Vector Prime by R. A. Salvatore (1999, Del Rey)
Vector Prime is the first novel of a nineteen-book series called The New Jedi Order. These were the first post-Return of the Jedi books published under the current Del Rey license. The basic idea behind this lengthy series was that, in contrast to the Bantam Star Wars novels, the Del Rey books would be a series of ongoing, chronologically sequential events with an overarching narrative, rather than a loose conglomeration of trilogies and stand-alone novels.
The marketing push for The New Jedi Order was arguably the biggest an expanded universe storyline ever received. Popular fantasy author R. A. Salvatore was chosen to write the inaugural entry in the series, and a commercial was released for Vector Prime narrated by Mark Hamill, reprising his role as Luke Skywalker. I’d embed the video, but Tumblr doesn’t seem to want to let me do that, so you can check it out here.
In terms of plot, Vector Prime is a lot like the pilot episode of a TV series: mostly expository, establishing character relationships, introducing new characters, and generally setting up a new status quo. It’s been twenty-one years since Return of the Jedi (that’s 25 ABY, if you’re keeping track). Leia has reduced her role in New Republic politics, Luke is considering reestablishing the Jedi Council as it was under the old Jedi Order, and Han and Leia’s children are now quite close to being full-fledged Jedi. On a gloomier note, Luke’s wife Mara is suffering from a mysterious and, in all other cases, terminal disease.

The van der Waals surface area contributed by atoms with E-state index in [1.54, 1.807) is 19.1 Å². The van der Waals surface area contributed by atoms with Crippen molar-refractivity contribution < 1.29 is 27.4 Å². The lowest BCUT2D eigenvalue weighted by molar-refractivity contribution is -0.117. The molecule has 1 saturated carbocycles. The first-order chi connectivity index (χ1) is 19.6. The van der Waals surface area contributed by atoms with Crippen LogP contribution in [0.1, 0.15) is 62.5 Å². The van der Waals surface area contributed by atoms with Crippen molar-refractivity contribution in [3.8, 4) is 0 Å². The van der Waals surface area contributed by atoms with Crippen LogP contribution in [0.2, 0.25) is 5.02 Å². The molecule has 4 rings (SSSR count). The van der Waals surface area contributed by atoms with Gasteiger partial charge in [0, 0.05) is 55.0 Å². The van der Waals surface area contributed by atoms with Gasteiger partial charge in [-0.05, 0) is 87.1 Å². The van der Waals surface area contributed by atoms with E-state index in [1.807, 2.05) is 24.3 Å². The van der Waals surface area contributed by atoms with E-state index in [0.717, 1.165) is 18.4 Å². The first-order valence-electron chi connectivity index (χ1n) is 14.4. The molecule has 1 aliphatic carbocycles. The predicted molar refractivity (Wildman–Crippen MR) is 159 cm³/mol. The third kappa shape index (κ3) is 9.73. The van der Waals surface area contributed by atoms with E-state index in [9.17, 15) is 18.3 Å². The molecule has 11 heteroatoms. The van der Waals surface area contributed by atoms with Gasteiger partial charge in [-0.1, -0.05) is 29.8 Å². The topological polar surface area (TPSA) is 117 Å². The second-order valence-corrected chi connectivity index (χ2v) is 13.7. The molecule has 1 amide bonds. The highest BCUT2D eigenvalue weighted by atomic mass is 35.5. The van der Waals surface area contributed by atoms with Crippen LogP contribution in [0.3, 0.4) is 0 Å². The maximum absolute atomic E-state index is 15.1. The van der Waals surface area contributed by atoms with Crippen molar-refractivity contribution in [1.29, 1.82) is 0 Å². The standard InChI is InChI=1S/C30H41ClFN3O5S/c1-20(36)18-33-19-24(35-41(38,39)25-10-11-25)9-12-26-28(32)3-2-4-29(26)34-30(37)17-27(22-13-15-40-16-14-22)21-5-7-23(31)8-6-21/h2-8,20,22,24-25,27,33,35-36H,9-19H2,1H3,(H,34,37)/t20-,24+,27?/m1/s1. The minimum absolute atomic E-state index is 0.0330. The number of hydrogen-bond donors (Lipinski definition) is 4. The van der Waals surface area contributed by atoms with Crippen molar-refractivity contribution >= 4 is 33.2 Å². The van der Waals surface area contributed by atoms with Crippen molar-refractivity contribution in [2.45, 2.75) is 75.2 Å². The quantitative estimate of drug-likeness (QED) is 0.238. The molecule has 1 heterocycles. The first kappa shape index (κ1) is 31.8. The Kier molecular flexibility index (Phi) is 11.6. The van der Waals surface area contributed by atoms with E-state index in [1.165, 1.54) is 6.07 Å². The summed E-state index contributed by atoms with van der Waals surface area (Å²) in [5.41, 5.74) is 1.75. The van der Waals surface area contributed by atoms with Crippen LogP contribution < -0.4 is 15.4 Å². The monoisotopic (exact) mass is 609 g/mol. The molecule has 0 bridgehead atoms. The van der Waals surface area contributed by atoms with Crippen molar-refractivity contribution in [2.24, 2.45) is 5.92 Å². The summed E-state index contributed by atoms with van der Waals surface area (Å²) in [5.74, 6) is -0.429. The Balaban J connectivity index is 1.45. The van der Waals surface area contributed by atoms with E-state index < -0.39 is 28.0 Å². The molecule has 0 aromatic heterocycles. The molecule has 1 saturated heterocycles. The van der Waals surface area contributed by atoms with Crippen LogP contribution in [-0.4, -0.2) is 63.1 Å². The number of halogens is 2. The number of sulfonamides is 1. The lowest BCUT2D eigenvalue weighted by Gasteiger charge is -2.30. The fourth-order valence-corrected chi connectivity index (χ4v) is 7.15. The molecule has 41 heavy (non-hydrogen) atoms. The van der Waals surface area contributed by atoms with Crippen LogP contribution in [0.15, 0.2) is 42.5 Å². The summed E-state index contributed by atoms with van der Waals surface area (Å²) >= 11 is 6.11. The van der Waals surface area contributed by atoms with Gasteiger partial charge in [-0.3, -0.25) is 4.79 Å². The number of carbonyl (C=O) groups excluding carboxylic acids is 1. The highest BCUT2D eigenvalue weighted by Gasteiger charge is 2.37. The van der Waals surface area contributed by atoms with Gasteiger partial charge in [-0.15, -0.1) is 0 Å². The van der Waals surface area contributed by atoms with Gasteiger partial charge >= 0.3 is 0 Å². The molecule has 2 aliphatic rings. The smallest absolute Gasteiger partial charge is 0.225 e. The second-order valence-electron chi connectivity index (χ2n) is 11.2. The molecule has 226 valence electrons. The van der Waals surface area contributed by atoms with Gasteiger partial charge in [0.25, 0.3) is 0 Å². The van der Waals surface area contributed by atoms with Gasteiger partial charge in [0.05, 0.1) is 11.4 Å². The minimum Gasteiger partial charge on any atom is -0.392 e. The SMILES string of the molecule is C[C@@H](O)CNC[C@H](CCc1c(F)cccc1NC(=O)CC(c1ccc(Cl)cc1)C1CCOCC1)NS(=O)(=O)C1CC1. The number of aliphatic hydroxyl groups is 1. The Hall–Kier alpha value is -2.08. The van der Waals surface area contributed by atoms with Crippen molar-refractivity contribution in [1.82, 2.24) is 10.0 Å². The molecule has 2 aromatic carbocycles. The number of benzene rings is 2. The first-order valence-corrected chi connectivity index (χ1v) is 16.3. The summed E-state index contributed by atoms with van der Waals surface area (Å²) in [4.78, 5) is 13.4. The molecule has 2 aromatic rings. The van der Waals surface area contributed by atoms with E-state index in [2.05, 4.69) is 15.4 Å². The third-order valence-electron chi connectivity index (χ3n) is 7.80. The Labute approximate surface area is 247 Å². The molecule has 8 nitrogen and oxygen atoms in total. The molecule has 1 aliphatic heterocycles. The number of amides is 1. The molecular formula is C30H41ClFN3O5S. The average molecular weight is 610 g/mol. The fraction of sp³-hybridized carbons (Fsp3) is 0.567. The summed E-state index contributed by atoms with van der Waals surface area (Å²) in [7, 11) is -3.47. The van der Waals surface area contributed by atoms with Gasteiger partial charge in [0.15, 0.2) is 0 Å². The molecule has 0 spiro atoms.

The disease, we learn late in the novel, is a weapon of the New Jedi Order series’ antagonists: the Yuuzhan Vong.
The Vong are a race of aliens from beyond the galaxy. They are followers of a religion revolving around a pantheon of bloodthirsty deities, the belief that technology is an abomination… and the notion that it’s their destiny to conquer a certain galaxy far, far away. The story of Vector Prime details the events leading up to, and the initial battles of, their invasion.
The book also includes the first death of a major character from the Star Wars films. Chewbacca sacrifices himself in favor of Han’s son Anakin Solo, stranding himself on a planet about to be decimated by its own moon.
It’s a lot of momentous stuff with a lot of impact on the expanded universe chronology packed into one book.
So, is it any good? Well, yes and no.
R. A. Salvatore is a good writer, capable of conveying powerful emotional catharsis— and that’s evident in this book. Mara’s quiet struggle through her illness; Luke’s efforts to support his wife without taking away her dignity; the debate between Anakin and Jacen over the role of the Jedi in the galaxy; and especially Han’s profound grief after Chewie’s death, all ring true. Old and new characters, and their relationships to one another, feel exactly as they should, and there are many emotionally touching passages to be found here.
Salvatore’s action passages, including one-on-one duels, narrow escapes, and sprawling space battles, succeed at holding the reader’s interest and conveying a sense of intensity. A few of them are among the best I’ve read in a Star Wars book so far.